Choc’late: A Framework for Specification-based Testing
Pak-Lok Poon, Sau-Fun Tang, T.H. Tse, and T.Y. Chen
Software testing based on informal specifications has remained popular. The authors present a CHOiCe reLATion framEwork (CHOC’LATE) that allows testers to systematically reenact an unstructured informal specification in a more formal representation—choice relation table—from which a test suite can be generated automatically. Unlike formal specifications, the choice relation table is easy to understand by software developers with little training. Furthermore, CHOC’LATE incorporates mechanisms for consistency checking, automatic deductions, and prioritization of choices for test suite generation. Because of these merits, the authors contend that CHOC’LATE will have a significant contribution to software quality assurance in the industry.
Designing for Collective Intelligence
Collective intelligence is a fundamentally different way of viewing how applications can support human interaction and decision making. Historically, applications have focused on improving the productivity of individuals, providing tools and data to fulfill specific job functions. Under the collective intelligence paradigm, the focus is on harnessing the intelligence of groups of people to enable greater productivity and better decisions than are possible by individuals working in isolation. The processes involved in designing and implementing specialized collective intelligence applications are discussed in the context of DDtrac, a Web-based application that allows for the collection and summary of special education data.
Data Mining and Revenue Management Methodologies in College Admissions
Surye Rebbapragada, Amit Basu, and John Semple
While colleges want to admit the best students, competition with other colleges and the limited admission time window create a complex decision problem. This article presents a novel approach to the college admission process by partitioning the process into two phases in which data mining and revenue management—two powerful technologies—can be applied to find win-win solutions for both applicants and colleges. Using the process outlined by the authors, student applications can be processed dynamically, and the college can select the best possible candidate at each point throughout the admission season.
WWW Recycling for a Better World
Stefano Ferretti, Marco Furini, Claudio E. Palazzi, Marco Roccetti, and Paola Salomoni
Is the World Wide Web becoming World Wide Waste? Indeed, by comparing the immense benefits that Web 2.0 could bring to society, with its factual employment, one could provocatively change the meaning of the acronym WWW. The authors propose to redesign the utilization paradigm of Web 2.0 and, in general, of the Internet in order to recycle unused parts of Web 2.0 into altruistic bricks that can be appropriately rerouted and composed for alternative (unselfish) employment.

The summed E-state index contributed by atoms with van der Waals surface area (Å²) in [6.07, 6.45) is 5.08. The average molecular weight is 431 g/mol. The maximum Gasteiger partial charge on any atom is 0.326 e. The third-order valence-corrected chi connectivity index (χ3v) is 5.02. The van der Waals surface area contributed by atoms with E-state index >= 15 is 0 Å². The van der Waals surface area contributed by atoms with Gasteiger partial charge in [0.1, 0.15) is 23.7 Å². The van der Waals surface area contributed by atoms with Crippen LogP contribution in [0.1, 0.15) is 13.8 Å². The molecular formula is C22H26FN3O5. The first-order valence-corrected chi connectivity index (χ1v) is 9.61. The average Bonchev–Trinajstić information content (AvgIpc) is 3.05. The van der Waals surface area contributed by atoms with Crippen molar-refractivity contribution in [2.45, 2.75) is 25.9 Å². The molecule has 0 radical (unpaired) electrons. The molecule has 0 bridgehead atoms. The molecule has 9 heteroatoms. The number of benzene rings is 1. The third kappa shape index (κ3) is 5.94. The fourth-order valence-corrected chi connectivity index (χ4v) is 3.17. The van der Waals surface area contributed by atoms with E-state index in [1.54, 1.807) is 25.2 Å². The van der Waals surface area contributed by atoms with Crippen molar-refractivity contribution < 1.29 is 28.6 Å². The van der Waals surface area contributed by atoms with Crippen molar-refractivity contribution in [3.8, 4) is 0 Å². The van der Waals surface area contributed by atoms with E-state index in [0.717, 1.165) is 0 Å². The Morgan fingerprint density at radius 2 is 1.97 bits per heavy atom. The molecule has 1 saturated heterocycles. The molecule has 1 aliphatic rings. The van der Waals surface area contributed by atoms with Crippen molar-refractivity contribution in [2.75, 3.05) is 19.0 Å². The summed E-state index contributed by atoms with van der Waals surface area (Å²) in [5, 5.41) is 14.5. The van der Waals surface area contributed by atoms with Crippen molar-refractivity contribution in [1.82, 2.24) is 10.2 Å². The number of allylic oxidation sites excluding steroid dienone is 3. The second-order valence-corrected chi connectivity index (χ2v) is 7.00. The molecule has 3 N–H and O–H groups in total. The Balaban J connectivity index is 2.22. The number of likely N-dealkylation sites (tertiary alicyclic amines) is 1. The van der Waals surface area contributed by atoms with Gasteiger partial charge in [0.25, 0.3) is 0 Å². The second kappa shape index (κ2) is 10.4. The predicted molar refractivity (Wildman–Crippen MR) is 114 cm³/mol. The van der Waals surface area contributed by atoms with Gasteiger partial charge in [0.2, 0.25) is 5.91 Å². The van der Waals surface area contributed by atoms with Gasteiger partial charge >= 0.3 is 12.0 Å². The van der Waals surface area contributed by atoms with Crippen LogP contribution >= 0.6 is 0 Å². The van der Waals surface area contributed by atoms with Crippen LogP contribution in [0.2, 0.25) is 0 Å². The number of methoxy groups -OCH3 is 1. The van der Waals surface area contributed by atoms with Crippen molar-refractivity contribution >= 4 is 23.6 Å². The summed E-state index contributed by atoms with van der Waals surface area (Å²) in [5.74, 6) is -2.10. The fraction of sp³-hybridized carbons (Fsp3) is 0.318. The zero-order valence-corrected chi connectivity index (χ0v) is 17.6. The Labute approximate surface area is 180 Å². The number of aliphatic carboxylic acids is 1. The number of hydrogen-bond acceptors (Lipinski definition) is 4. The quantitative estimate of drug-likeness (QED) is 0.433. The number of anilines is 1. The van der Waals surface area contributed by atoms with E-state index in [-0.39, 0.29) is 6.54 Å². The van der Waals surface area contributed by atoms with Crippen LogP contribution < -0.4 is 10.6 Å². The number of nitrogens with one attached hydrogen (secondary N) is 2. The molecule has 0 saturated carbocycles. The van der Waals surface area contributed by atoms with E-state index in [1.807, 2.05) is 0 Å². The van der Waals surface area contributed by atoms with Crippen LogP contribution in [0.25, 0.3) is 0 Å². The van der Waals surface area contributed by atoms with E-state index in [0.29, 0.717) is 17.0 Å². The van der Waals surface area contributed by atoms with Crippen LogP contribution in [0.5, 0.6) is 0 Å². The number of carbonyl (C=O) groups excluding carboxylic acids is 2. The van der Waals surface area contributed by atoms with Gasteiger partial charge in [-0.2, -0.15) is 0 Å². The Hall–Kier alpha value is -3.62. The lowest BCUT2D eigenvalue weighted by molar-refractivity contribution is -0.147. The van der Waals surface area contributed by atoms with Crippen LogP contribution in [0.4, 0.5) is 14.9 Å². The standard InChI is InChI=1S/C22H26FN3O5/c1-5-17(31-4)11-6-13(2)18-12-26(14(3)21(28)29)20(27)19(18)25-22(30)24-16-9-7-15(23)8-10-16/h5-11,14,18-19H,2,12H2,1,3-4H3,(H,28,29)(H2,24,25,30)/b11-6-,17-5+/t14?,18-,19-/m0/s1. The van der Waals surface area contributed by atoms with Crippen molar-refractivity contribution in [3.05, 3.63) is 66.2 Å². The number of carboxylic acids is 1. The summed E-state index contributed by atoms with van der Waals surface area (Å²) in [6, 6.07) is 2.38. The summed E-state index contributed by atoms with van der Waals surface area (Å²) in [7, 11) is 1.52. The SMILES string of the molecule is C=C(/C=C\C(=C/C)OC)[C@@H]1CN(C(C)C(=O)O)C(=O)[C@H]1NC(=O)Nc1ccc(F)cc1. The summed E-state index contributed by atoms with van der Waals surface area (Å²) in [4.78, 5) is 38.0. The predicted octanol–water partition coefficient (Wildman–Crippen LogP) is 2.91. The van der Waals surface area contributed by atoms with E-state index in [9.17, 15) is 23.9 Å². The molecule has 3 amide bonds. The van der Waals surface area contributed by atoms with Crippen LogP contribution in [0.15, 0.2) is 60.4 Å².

Individual Resistance To It Innovations
Rhoda C. Joseph
Adoption of an information technology (IT) innovation is a much more attractive and frequently examined area to study than non-adoption. This is mainly due to the pro innovation bias that is found in the existing IT and information systems literature. Companies spend millions of dollars advertising their new gadgets to consumers. However, many IT innovations face varying degrees of resistance in their lifetimes. As researchers and IT professionals it is important to understand the subtle nuances of technology resistance and actively engage in strategies to better understand the individual needs of users.
A Tale of Two Internet Service Providers
Robert J. Aalberts, Percy S. Poon, and Paul D. Thistle
Taking a risk management perspective, this article introduces a potentially far-reaching case from New Jersey: Doe v. XYC Co. The Doe case establishes for the first time a legal duty for employers to protect third parties (non-employees) from illegal behavior by any employee conducted on a workplace computer. The article is instructive because it contrasts the flawed management style found in Doe with the facts in Delfino v. Agilent Technologies, Inc. where management effectively handled an employee’s unlawful activity thus preventing costly legal problems.
Capstone Programming Courses Considered Harmful
M. Keith Wright
Enrollment in U.S. computer-related degree programs has plummeted in the past decade as has the demand for U.S. programmers. This article examines the steady decline in programmer demand from the viewpoint of the author’s experiences as a professional programmer for many Fortune 500 companies. Ideas are presented on how to redesign computer curriculums to address modern economic needs, including replacing capstone (senior) programming courses with internships that emphasize ethical IT service-level management and standard platform training.